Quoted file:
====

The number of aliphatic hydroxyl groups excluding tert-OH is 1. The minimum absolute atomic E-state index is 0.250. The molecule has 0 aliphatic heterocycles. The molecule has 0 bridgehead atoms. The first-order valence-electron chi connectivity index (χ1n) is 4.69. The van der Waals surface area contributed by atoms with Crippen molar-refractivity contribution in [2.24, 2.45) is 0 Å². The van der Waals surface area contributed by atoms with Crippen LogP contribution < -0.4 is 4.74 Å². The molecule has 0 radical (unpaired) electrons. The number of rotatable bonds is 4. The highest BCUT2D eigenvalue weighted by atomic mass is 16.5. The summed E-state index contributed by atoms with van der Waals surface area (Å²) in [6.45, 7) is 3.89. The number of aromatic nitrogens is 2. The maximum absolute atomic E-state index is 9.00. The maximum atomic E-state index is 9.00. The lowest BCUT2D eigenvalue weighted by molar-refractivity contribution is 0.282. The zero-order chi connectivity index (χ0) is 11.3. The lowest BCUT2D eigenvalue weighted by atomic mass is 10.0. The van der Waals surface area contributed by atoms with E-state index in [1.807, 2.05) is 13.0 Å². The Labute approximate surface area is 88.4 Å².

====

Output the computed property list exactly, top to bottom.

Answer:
The number of aliphatic hydroxyl groups excluding tert-OH is 1. The minimum absolute atomic E-state index is 0.250. The molecule has 0 aliphatic heterocycles. The molecule has 0 bridgehead atoms. The first-order valence-electron chi connectivity index (χ1n) is 4.69. The van der Waals surface area contributed by atoms with Crippen molar-refractivity contribution in [2.24, 2.45) is 0 Å². The van der Waals surface area contributed by atoms with Crippen LogP contribution < -0.4 is 4.74 Å². The molecule has 0 radical (unpaired) electrons. The number of rotatable bonds is 4. The highest BCUT2D eigenvalue weighted by atomic mass is 16.5. The summed E-state index contributed by atoms with van der Waals surface area (Å²) in [6.45, 7) is 3.89. The number of aromatic nitrogens is 2. The maximum absolute atomic E-state index is 9.00. The maximum atomic E-state index is 9.00. The lowest BCUT2D eigenvalue weighted by molar-refractivity contribution is 0.282. The zero-order chi connectivity index (χ0) is 11.3. The lowest BCUT2D eigenvalue weighted by atomic mass is 10.0. The van der Waals surface area contributed by atoms with E-state index in [1.807, 2.05) is 13.0 Å². The Labute approximate surface area is 88.4 Å².